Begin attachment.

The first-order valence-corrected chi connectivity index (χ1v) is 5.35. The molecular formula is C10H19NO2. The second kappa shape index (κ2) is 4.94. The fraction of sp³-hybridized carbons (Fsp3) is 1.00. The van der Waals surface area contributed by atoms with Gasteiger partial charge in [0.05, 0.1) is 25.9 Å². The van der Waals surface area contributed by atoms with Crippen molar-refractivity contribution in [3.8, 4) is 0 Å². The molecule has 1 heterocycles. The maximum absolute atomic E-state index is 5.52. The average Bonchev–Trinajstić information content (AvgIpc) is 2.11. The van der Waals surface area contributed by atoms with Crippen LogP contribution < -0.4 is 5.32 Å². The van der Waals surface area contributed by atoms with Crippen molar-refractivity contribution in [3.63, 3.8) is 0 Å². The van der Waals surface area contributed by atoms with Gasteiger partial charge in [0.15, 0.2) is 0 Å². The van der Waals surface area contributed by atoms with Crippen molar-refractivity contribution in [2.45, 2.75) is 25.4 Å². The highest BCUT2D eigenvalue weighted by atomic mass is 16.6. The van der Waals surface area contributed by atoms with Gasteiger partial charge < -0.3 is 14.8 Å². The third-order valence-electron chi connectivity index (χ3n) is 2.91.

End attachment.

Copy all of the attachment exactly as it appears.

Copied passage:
The first-order valence-corrected chi connectivity index (χ1v) is 5.35. The molecular formula is C10H19NO2. The second kappa shape index (κ2) is 4.94. The fraction of sp³-hybridized carbons (Fsp3) is 1.00. The van der Waals surface area contributed by atoms with Gasteiger partial charge in [0.05, 0.1) is 25.9 Å². The van der Waals surface area contributed by atoms with Crippen molar-refractivity contribution in [3.8, 4) is 0 Å². The molecule has 1 heterocycles. The maximum absolute atomic E-state index is 5.52. The average Bonchev–Trinajstić information content (AvgIpc) is 2.11. The van der Waals surface area contributed by atoms with Crippen LogP contribution < -0.4 is 5.32 Å². The van der Waals surface area contributed by atoms with Crippen molar-refractivity contribution in [3.63, 3.8) is 0 Å². The van der Waals surface area contributed by atoms with Gasteiger partial charge in [0.15, 0.2) is 0 Å². The van der Waals surface area contributed by atoms with Crippen molar-refractivity contribution in [2.45, 2.75) is 25.4 Å². The highest BCUT2D eigenvalue weighted by atomic mass is 16.6. The van der Waals surface area contributed by atoms with Gasteiger partial charge < -0.3 is 14.8 Å². The third-order valence-electron chi connectivity index (χ3n) is 2.91.